The Arts Desk, 08 December 2009
Adam Sweeting
Bizét, Carmen, Milano, 7. Dezember 2009
Carmen, Live from La Scala broadcast 
 It was well worth a dash down a rain-deluged Shaftesbury Avenue to catch this live digital broadcast from Milan at the Odeon, Covent Garden. For a start it meant saving a plane fare and a ticket at 250 euros or (much) more, and it also meant eavesdropping in vivid close-up on what may have been a nugget of history in the making at the grand old opera house.

For his second gala opening since becoming La Scala's principal guest conductor, Daniel Barenboim couldn't go far wrong by picking Bizet's bomb-proof classic. By casting Georgian mezzo-soprano Anita Rachvelishvili in the title role, after considering her for the smaller part of one of Carmen's gypsy friends, Mercedes, he may have launched a major new career, judging by the riotous audience reception and the bombardment of flowers tumbling down on her head during the curtain calls. "She showed herself to be a great artist," declared Barenboim afterwards.

Yet during the first act, which fell slightly flat thanks to a lack of oomph from the cinema sound system, it was Barenboim himself who provided some of the drollest entertainment. The cameras followed him as he strolled nonchalantly into the orchestra pit, joking with some of the players and looking very much the man in form. Then we chortled as he writhed and wriggled and assumed an anguished expression as he tried to get comfortable on his chair. Once he'd found his equilibrium, his conducting itself proved to be a fascinating mini-universe of idiosyncrasies. Having launched the orchestra into action with a violent forearm smash, he would then sit motionless for a bar or two, or even adopt the pose of a man dozing on a park bench. He held his baton up vertically, and tapped it gently with the forefinger of his other hand. He flung out an arm and vibrated his outstretched hand to tell the brass section to keep the noise down.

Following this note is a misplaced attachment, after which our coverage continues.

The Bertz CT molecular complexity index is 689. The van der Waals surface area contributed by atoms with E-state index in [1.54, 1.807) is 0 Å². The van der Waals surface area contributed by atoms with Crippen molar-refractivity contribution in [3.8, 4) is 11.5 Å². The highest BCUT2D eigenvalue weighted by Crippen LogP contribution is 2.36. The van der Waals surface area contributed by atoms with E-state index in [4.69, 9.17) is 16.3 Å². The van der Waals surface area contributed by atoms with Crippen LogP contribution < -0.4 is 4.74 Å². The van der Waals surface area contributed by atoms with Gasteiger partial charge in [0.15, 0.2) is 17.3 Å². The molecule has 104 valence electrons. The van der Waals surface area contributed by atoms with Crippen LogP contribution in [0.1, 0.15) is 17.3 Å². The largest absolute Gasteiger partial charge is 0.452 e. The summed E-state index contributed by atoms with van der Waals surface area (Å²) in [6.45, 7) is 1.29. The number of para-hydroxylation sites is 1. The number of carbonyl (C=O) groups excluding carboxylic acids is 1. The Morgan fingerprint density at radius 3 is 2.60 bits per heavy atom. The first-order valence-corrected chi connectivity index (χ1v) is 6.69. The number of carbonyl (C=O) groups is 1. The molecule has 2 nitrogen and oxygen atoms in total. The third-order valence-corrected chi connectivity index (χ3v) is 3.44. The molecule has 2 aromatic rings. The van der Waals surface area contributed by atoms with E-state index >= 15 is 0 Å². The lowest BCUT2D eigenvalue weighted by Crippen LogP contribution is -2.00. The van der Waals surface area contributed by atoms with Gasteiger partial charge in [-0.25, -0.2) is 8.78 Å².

But it worked, and the orchestra responded with a nuanced fluency that gathered strength as the action progressed. Of course, watching on a giant movie screen, there can always be a faint margin of doubt about whether you're responding to the performance directly, or merely to the way you're receiving it. Certainly the energy and intensity seemed to step up dramatically in Act 2, but it must have had something to do with the fact that they'd turned the volume up in the house to at least 11.

With the scale of the screen images (La Scala, pictured right) matched by the audio levels, Jonas Kaufmann's Don José began to reveal its considerable strengths. This was a nervous, insecure José, overwhelmed by the sun-ripened buxomness and ungovernable force of Rachvelishvili's Carmen. His performance of the "Flower Song" was a devastating evocation of a man impaled on an insoluble dilemma.

In the opposite corner was his love rival, the bullfighter Escamillo, played with thunderous conviction by Erwin Schrott. In the "Toreador Song", Schrott commanded the stage with his outrageous alpha-male swagger and a baritone voice that rang like steel on granite. In his fight scene with Jose, he tormented the lovesick tenor with athletic ease, then stalked from the stage with a contemptuous flicking-dust-off-my-shoulder gesture.

One benefit of this cinematic view of the performance was the opportunities it offered to get inside, and sometimes high above, some of the detail of Emma Dante's stage direction. Aspects of her Carmen designs have triggered controversy, not least José's almost-rape of Carmen before he kills her and ghastly photographs of bloody, dying bulls, but Dante has brought vigour and crude energy to the cigarette-girls bathing in the town square, and to the raucous scenes in the smugglers' lair. The cinema will never be the opera house, but this broadcast successfully piggybacked onto the raw energy bubbling from the La Scala stage.

 back top